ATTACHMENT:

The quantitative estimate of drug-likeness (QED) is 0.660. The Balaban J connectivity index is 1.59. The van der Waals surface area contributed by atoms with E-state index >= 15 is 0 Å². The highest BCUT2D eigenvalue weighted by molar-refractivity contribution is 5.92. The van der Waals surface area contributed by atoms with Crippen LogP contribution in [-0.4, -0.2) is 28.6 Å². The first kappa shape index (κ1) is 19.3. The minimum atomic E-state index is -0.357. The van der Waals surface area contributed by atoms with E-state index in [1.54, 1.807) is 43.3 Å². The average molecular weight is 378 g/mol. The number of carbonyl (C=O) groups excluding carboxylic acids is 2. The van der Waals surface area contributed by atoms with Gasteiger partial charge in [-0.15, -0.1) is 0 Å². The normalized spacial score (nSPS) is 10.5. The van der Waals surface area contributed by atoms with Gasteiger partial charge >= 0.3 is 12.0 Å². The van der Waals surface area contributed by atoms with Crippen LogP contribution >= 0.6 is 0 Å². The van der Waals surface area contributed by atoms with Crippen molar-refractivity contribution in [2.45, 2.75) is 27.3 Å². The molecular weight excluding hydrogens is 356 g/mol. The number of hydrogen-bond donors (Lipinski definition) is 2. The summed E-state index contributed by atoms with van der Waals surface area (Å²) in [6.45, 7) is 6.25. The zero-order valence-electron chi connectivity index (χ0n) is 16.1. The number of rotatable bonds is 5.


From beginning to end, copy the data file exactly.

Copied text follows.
The quantitative estimate of drug-likeness (QED) is 0.660. The Balaban J connectivity index is 1.59. The van der Waals surface area contributed by atoms with E-state index >= 15 is 0 Å². The highest BCUT2D eigenvalue weighted by molar-refractivity contribution is 5.92. The van der Waals surface area contributed by atoms with Crippen LogP contribution in [-0.4, -0.2) is 28.6 Å². The first kappa shape index (κ1) is 19.3. The minimum atomic E-state index is -0.357. The van der Waals surface area contributed by atoms with E-state index in [1.54, 1.807) is 43.3 Å². The average molecular weight is 378 g/mol. The number of carbonyl (C=O) groups excluding carboxylic acids is 2. The van der Waals surface area contributed by atoms with Gasteiger partial charge in [-0.15, -0.1) is 0 Å². The normalized spacial score (nSPS) is 10.5. The van der Waals surface area contributed by atoms with Gasteiger partial charge >= 0.3 is 12.0 Å². The van der Waals surface area contributed by atoms with Crippen LogP contribution >= 0.6 is 0 Å². The van der Waals surface area contributed by atoms with Crippen molar-refractivity contribution in [2.45, 2.75) is 27.3 Å². The molecular weight excluding hydrogens is 356 g/mol. The number of hydrogen-bond donors (Lipinski definition) is 2. The summed E-state index contributed by atoms with van der Waals surface area (Å²) in [6.45, 7) is 6.25. The zero-order valence-electron chi connectivity index (χ0n) is 16.1. The number of rotatable bonds is 5.